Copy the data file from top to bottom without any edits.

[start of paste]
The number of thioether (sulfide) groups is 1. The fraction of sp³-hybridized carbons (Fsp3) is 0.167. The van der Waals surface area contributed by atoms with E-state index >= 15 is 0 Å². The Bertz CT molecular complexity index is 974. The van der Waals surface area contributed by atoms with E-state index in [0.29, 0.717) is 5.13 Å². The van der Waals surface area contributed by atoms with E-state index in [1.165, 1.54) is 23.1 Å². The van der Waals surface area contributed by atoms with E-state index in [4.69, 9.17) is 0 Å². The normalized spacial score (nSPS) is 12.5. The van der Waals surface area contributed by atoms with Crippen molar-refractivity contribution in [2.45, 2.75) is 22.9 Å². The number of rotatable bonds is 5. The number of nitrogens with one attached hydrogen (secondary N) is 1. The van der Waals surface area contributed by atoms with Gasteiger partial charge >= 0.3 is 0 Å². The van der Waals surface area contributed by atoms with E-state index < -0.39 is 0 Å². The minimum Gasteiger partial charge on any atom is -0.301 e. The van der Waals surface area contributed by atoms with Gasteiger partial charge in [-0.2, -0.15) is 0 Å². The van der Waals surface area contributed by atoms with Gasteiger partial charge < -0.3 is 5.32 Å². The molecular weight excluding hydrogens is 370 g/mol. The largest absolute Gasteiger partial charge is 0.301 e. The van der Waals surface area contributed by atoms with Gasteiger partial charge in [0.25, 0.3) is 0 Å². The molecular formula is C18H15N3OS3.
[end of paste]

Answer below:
The number of thioether (sulfide) groups is 1. The fraction of sp³-hybridized carbons (Fsp3) is 0.167. The van der Waals surface area contributed by atoms with E-state index >= 15 is 0 Å². The Bertz CT molecular complexity index is 974. The van der Waals surface area contributed by atoms with E-state index in [0.29, 0.717) is 5.13 Å². The van der Waals surface area contributed by atoms with E-state index in [1.165, 1.54) is 23.1 Å². The van der Waals surface area contributed by atoms with E-state index in [4.69, 9.17) is 0 Å². The normalized spacial score (nSPS) is 12.5. The van der Waals surface area contributed by atoms with Crippen molar-refractivity contribution in [2.45, 2.75) is 22.9 Å². The number of rotatable bonds is 5. The number of nitrogens with one attached hydrogen (secondary N) is 1. The van der Waals surface area contributed by atoms with Gasteiger partial charge >= 0.3 is 0 Å². The van der Waals surface area contributed by atoms with E-state index < -0.39 is 0 Å². The minimum Gasteiger partial charge on any atom is -0.301 e. The van der Waals surface area contributed by atoms with Gasteiger partial charge in [-0.2, -0.15) is 0 Å². The van der Waals surface area contributed by atoms with Gasteiger partial charge < -0.3 is 5.32 Å². The molecular weight excluding hydrogens is 370 g/mol. The largest absolute Gasteiger partial charge is 0.301 e. The van der Waals surface area contributed by atoms with Gasteiger partial charge in [0.25, 0.3) is 0 Å². The molecular formula is C18H15N3OS3.